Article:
In a bid for further transparency in the wake of the Prism scandal, Google has called for the Foreign Intelligence Surveillance Court to relax its gag order on technology companies targeted in US security investigations.

Google wants to be more transparent with the requests for user data in receives. (Credit: Reuters)

Google wants to publish details of the number of data requests it receives under the foreign intelligence securities act (Fisa) as a way of easing concern among users following the revelation of widespread monitoring of US citizens through the National Security Agency's Prism programme.

Citing the first amendment's guarantee of free speech, Google filed a petition with the Washington DC-based Fisa court asking for permission to disclose the number of surveillance requests Google receives under Fisa, and the number of user accounts affected. Currently, such requests are dealt with in secrecy by the dedicated court.

Google already publishes information on demands for data from governments worldwide, but these relate to criminal requests used to gather information on suspects, whereas Google and all other tech firms are forbidden from disclosing the number of Fisa requests they receive relating to national security.

The search company said in a statement on 18 June: "Greater transparency is needed, so today we have petitioned the Foreign Intelligence Surveillance Court to allow us to publish aggregate numbers of national security requests, including Fisa disclosures separately."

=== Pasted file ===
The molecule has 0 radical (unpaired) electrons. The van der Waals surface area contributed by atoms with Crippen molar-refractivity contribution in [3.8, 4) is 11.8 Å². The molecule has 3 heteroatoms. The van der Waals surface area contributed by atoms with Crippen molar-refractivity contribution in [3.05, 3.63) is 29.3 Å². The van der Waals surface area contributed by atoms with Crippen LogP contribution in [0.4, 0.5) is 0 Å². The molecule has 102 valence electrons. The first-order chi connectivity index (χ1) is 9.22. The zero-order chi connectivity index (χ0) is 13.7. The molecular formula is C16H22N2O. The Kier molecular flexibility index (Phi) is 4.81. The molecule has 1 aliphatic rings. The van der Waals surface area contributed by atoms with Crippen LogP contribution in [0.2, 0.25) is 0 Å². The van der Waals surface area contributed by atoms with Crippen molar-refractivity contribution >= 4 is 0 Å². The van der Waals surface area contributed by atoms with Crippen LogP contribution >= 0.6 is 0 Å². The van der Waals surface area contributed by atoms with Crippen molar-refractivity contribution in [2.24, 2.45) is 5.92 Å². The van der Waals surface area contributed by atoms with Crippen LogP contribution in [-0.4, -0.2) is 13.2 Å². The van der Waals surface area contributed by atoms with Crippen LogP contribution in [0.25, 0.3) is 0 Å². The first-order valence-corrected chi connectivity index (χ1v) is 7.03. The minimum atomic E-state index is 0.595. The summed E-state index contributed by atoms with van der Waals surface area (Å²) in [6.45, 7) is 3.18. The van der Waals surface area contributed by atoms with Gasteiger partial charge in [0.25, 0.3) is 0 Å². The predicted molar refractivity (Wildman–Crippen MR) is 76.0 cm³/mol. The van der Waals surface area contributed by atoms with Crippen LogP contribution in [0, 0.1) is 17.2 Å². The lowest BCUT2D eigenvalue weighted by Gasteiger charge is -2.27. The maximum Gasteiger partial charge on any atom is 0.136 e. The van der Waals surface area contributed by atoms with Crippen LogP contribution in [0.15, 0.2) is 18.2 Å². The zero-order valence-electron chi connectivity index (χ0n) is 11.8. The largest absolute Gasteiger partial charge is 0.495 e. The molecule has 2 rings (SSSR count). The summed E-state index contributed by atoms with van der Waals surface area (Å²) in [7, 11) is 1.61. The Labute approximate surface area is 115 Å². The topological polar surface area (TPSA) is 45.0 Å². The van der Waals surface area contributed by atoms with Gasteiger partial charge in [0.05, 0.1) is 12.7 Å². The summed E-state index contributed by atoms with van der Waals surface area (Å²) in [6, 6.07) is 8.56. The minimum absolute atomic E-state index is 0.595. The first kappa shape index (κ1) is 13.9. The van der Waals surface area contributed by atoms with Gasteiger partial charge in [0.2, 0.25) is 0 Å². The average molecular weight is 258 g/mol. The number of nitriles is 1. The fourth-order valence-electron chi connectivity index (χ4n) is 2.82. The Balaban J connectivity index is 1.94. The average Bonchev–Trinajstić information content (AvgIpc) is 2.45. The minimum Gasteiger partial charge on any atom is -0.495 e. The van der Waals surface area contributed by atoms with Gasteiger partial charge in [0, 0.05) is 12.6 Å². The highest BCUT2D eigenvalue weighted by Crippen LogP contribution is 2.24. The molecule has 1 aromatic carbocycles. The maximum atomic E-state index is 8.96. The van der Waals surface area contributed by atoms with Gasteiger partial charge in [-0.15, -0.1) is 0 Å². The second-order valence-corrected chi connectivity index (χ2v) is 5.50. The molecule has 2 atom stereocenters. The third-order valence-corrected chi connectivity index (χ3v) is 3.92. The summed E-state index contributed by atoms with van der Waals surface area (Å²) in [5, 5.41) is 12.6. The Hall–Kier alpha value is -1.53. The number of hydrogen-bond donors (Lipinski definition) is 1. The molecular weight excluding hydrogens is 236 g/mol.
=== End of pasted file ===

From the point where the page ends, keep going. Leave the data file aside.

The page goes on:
Google's plea for further transparency comes after it was accused with fellow tech companies Apple, Facebook, Microsoft and Yahoo of providing the US government with "direct" access to their servers through the Prism programme, as revealed by whistleblower Edward Snowden, who leaked documents to the Guardian detailing how the system works.

Each company has since denied providing user information in such a way, with Apple stating this week that the first it heard of Prism was in media reports following the leak.

In a statement posted to its Google+ page, the search giant continued: "We have long pushed for transparency so users can better understand the extent to which governments request their data - and Google was the first company to release numbers for National Security Letters.

"Lumping national security requests together with criminal requests - as some companies have been permitted to do - would be a backward step for our users."